Of course I then went on to college and university, won a couple of best student awards and got my degree and made it happily into journalism and writing which is all I originally wanted to do anyway. The Mrs Richards effect wasn't terminal but she is the teacher I remember most and for all the wrong reasons!

Teachers have a great deal of influence over the pupils in their charge. It's a happy accident and a privilege that H9 and R7 are in the school they are in and I'm glad they are there (even if that fact they are entirely taught in Welsh has had its moments of difficulty - but only for me, not them). The early years of education are vital and if there's ever any whiff of a Mrs Richards in my children's education I'll be right there, ready for a fight.


  1. Your girls are very lucky, and I'm sure they will be grateful later on, when they realise how it could have been. I went to a tiny country school (now closed) to start with, then a town primary, which I loved. Luckily I had some really good teachers there.
    My father died in the first month that I was at grammar school, and I lost some vital early work, but more or less enjoyed my time there.
    One teacher I did not like is still alive and well, so I'm not saying anything about her!

  2. Such a sad experience you had with Mrs. Richards, Mags. Teachers can make or break a child's school experience.

  3. Yes, teachers are so influential - fr good and bad. I'm sure mine would astounded that I write.

    On subject of which, I wrote piece on the blog set in Preseli hills yesterday. Wonder if I passed your farm - must have been near.

  4. It's lovely to hear that your delightful girlies are flourishing, but, gosh, I want to warthog Mrs Richards for knocking the stuffing out of Little You!

    For the record and, for new readers to this blog, I'm happy to say that Mags has more than overcome the Mrs Richards effect! She's clever, funny and multi-talented and a loyal friend to boot!

  5. I love the sound of the education your daughters are getting and, like Chris, wanted to jump back in time and wallop Mrs Richards good and proper! I had a maths teacher who told me she had seen more intelligent things than me under a stone. I was about fourteen and despite the fact that I was in the top set for everything and went on to academic and job success, it is the shame and anger I felt at that comment which is the most vivid memory of school life. I love the fact that your daughters' teachers "get" them. That's wonderful.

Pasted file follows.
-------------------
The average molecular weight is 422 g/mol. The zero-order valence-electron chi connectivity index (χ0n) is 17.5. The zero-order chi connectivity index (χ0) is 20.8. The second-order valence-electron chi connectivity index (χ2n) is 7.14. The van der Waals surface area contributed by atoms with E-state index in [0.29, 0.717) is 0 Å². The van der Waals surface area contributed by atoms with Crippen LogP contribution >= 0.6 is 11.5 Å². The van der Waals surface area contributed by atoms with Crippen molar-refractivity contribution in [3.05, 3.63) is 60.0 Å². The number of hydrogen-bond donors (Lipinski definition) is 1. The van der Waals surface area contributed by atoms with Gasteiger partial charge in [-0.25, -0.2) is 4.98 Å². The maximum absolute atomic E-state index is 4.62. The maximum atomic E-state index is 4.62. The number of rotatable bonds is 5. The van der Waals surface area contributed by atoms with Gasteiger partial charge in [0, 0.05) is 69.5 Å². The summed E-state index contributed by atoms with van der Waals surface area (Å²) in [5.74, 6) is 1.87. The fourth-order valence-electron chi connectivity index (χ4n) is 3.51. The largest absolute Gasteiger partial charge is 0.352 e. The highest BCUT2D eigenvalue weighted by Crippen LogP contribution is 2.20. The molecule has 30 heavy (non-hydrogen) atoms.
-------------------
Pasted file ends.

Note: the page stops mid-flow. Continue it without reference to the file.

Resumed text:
6. the veg artist - It's wonderful to see how much they love their school and their teachers. Long may it last!

    Rob-bear - It did teach me a lesson of sorts, sometimes life just isn't fair or reasonable.

    Mark - You would only have passed my farm if you were lost (that's what usually happens)!

    Chris - Aw, thanks! You made my day. xx

    elizabethm - Some people just aren't suited to teaching are they? Can we go back and wallop your maths teacher too?!

  7. I am shocked Mags, child abuse plain and simple. Glad you had the strength of character to rise above it and move onwards and upwards in your life. Maybe the saying "What doesn't kill you makes you stronger," applies here?

    You are so clever, funny and beautiful. As are your children. xxx

  8. There are some people who should never be teachers and your Mrs Richards was definitely one of them. Mine was called Mrs Attwood. She liked to make a fool of children and to crush any spark of individualism. What a relief that your girls have such excellent teachers and schooling and are blossoming.